($30):  The grapes for this multi-vineyard bottling come primarily from the Sta. Rita Valley, whose east-west orientation is rare in California where most of the valleys run north-south.  Sta. Rita’s orientation allows cool Pacific Ocean influences to reduce temperatures, especially close to the coast, making it an ideal locale for growing Pinot Noir, a grape that prefers lower temperatures to higher ones.  Siduri’s Sta. Rita bottling is a fine contrast to their other two, falling somewhere in the middle.  Slightly riper and more full-bodied that their Willamette offering, it is more restrained compared to the Russian River Valley Pinot Noir, reflecting its cooler environment.  This is a great trio.  Thanks to Siduri for reminding us that France does not have a monopoly on terroir.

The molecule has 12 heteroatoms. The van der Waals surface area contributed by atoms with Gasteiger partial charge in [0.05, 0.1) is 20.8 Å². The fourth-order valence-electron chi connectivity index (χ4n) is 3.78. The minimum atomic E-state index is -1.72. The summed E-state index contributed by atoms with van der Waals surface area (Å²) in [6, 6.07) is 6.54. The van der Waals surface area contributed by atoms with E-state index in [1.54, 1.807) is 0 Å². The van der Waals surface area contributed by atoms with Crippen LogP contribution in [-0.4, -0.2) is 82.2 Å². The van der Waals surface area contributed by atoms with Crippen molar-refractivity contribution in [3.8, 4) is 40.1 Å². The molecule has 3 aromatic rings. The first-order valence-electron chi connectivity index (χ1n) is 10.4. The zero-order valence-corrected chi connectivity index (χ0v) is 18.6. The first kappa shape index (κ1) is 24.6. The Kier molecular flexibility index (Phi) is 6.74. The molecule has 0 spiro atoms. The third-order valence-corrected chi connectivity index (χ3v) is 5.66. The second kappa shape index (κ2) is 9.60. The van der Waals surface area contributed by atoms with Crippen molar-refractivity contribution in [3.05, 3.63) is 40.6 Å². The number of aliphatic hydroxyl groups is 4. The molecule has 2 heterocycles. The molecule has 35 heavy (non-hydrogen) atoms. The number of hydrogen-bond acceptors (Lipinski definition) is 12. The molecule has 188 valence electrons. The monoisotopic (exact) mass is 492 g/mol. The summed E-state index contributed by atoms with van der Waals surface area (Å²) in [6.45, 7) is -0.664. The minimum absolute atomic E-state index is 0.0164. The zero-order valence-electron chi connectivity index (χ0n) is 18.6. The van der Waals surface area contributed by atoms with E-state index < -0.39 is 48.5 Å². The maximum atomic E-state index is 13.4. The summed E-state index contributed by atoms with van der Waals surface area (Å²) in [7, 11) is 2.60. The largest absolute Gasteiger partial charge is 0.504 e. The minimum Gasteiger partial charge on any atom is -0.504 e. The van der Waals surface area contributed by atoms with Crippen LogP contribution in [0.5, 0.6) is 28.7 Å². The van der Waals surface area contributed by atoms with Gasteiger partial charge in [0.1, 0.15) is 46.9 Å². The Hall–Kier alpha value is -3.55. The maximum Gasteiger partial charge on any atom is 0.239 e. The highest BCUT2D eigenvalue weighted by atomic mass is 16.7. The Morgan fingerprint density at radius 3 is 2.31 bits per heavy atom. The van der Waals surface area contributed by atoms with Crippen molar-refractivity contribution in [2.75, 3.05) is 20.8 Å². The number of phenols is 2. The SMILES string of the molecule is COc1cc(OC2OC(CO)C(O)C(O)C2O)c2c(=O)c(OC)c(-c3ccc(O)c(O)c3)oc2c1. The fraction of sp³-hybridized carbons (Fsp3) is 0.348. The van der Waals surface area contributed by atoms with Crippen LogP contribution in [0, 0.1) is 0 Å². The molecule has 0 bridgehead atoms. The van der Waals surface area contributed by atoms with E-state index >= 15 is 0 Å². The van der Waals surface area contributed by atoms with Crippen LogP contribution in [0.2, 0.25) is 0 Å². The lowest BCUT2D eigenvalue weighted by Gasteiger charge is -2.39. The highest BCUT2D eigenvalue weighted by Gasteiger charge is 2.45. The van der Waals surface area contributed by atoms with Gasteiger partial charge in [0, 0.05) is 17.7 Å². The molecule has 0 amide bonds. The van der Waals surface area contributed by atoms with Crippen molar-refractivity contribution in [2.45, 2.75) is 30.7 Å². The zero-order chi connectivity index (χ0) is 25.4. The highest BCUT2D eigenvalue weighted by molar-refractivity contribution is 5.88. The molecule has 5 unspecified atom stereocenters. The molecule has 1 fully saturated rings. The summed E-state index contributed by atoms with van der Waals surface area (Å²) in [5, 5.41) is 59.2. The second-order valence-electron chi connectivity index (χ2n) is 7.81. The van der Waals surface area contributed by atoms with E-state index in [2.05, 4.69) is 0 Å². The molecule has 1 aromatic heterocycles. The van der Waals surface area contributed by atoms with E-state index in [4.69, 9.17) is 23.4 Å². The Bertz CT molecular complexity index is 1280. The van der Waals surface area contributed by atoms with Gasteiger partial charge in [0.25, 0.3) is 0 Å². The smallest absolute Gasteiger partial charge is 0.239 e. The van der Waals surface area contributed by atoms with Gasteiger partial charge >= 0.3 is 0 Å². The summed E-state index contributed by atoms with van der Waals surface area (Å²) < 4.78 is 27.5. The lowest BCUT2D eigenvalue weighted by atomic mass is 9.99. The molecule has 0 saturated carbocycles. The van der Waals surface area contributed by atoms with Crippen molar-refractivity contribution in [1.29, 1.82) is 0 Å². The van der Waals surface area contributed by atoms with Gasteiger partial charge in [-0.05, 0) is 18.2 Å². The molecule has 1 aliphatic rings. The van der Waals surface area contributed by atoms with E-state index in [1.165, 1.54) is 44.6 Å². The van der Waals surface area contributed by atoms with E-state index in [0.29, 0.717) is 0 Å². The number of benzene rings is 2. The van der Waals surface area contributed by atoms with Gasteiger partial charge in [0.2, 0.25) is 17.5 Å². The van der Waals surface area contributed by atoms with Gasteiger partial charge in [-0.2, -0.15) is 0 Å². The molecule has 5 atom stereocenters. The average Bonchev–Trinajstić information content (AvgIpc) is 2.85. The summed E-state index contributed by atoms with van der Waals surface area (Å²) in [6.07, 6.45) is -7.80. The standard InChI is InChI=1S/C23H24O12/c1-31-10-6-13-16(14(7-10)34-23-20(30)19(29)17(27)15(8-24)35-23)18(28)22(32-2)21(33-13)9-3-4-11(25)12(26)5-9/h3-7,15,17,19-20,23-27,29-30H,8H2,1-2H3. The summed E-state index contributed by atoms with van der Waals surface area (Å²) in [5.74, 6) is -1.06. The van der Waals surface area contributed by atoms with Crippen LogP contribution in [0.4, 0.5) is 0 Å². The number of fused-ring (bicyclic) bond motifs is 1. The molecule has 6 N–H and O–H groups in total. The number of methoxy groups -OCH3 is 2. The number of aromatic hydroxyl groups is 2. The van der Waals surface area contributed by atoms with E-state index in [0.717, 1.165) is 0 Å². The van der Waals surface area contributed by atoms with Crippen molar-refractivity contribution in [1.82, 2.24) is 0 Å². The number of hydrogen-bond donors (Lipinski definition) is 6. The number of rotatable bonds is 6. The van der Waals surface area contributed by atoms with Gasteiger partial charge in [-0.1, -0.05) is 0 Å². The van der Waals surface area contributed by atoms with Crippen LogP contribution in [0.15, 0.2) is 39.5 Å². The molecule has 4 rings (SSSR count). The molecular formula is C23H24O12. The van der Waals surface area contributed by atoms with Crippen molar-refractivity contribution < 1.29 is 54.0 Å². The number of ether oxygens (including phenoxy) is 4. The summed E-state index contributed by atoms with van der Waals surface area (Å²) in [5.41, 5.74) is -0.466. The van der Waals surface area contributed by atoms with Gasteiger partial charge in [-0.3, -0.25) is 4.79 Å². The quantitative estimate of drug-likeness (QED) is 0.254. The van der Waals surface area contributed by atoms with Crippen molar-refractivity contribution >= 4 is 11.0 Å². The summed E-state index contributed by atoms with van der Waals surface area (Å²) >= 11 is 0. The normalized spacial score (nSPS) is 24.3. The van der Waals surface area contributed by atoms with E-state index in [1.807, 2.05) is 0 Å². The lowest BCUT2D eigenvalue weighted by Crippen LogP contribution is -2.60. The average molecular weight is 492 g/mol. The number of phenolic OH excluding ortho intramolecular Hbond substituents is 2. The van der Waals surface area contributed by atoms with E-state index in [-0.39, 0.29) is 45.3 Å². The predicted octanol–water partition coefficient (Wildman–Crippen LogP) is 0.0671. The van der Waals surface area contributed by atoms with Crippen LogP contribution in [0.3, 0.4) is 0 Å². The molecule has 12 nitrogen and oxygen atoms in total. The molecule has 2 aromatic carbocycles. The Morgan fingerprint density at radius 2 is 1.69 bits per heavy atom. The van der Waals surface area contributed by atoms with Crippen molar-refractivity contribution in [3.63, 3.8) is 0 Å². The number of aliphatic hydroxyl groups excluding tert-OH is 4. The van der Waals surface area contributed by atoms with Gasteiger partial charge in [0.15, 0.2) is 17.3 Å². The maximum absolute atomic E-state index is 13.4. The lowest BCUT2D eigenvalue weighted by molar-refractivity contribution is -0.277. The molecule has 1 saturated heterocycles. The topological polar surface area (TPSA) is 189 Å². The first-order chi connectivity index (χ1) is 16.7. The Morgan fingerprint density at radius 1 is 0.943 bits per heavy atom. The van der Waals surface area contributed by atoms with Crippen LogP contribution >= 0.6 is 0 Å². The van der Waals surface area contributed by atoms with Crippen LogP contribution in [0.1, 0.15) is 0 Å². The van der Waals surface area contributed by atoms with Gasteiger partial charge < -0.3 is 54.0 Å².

90 Michael Apstein May 5, 2020

Siduri Wines, Russian River Valley (Sonoma County, California) Pinot Noir 2018

($40):  Siduri, known for their single-vineyard bottlings of Pinot Noir has expanded their portfolio to include ones from a variety of vineyards.   In this case, the grapes come from throughout the Russian River Valley.  Compared to its Willamette Valley bottling, their Russian River Valley Pinot Noir is broader and riper, with dark fruit flavors.  There’s no bitterness in the finish in this plush suavely textured wine.  The slight increase in stated-alcohol (14.5 vs 14.3%) is noticeable by a hint of heat in the finish.  Overall, the greater power and ripeness reflects the warmer Russian River Valley sites compared to the Willamette.
88 Michael Apstein May 5, 2020

Qupé, Santa Barbara County (Central Coast, California) Chardonnay Y Block 2018